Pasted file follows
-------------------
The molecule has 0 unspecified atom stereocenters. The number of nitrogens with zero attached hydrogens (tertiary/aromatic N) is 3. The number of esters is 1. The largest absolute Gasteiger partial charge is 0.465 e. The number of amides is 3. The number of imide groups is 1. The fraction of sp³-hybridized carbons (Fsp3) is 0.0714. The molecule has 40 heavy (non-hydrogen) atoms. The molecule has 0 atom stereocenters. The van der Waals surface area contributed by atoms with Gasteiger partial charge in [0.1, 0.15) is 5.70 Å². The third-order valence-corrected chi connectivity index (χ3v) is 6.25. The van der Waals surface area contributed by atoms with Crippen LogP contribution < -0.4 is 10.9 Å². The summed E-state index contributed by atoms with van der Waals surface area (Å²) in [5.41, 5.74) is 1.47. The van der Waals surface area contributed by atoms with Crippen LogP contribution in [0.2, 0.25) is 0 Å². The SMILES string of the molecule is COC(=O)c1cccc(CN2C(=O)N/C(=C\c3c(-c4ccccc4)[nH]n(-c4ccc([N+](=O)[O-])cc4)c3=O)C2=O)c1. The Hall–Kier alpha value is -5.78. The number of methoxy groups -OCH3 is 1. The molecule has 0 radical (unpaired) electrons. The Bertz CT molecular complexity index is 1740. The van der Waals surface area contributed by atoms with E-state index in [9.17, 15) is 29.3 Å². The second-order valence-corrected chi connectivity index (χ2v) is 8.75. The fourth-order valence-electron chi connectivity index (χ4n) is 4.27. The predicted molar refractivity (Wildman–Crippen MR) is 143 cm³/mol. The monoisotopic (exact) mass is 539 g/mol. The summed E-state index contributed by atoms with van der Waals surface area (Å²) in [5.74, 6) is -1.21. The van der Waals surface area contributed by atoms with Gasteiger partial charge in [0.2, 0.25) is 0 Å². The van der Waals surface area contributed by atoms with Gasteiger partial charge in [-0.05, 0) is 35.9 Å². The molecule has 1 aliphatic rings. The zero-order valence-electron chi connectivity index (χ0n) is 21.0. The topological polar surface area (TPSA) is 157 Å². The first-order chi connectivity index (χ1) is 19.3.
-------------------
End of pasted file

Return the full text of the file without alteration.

The molecule has 0 unspecified atom stereocenters. The number of nitrogens with zero attached hydrogens (tertiary/aromatic N) is 3. The number of esters is 1. The largest absolute Gasteiger partial charge is 0.465 e. The number of amides is 3. The number of imide groups is 1. The fraction of sp³-hybridized carbons (Fsp3) is 0.0714. The molecule has 40 heavy (non-hydrogen) atoms. The molecule has 0 atom stereocenters. The van der Waals surface area contributed by atoms with Gasteiger partial charge in [0.1, 0.15) is 5.70 Å². The third-order valence-corrected chi connectivity index (χ3v) is 6.25. The van der Waals surface area contributed by atoms with Crippen LogP contribution < -0.4 is 10.9 Å². The summed E-state index contributed by atoms with van der Waals surface area (Å²) in [5.41, 5.74) is 1.47. The van der Waals surface area contributed by atoms with Crippen LogP contribution in [0.2, 0.25) is 0 Å². The SMILES string of the molecule is COC(=O)c1cccc(CN2C(=O)N/C(=C\c3c(-c4ccccc4)[nH]n(-c4ccc([N+](=O)[O-])cc4)c3=O)C2=O)c1. The Hall–Kier alpha value is -5.78. The number of methoxy groups -OCH3 is 1. The molecule has 0 radical (unpaired) electrons. The Bertz CT molecular complexity index is 1740. The van der Waals surface area contributed by atoms with E-state index in [9.17, 15) is 29.3 Å². The second-order valence-corrected chi connectivity index (χ2v) is 8.75. The fourth-order valence-electron chi connectivity index (χ4n) is 4.27. The predicted molar refractivity (Wildman–Crippen MR) is 143 cm³/mol. The monoisotopic (exact) mass is 539 g/mol. The summed E-state index contributed by atoms with van der Waals surface area (Å²) in [5.74, 6) is -1.21. The van der Waals surface area contributed by atoms with Gasteiger partial charge in [0.2, 0.25) is 0 Å². The van der Waals surface area contributed by atoms with Gasteiger partial charge in [-0.05, 0) is 35.9 Å². The molecule has 1 aliphatic rings. The zero-order valence-electron chi connectivity index (χ0n) is 21.0. The topological polar surface area (TPSA) is 157 Å². The first-order chi connectivity index (χ1) is 19.3.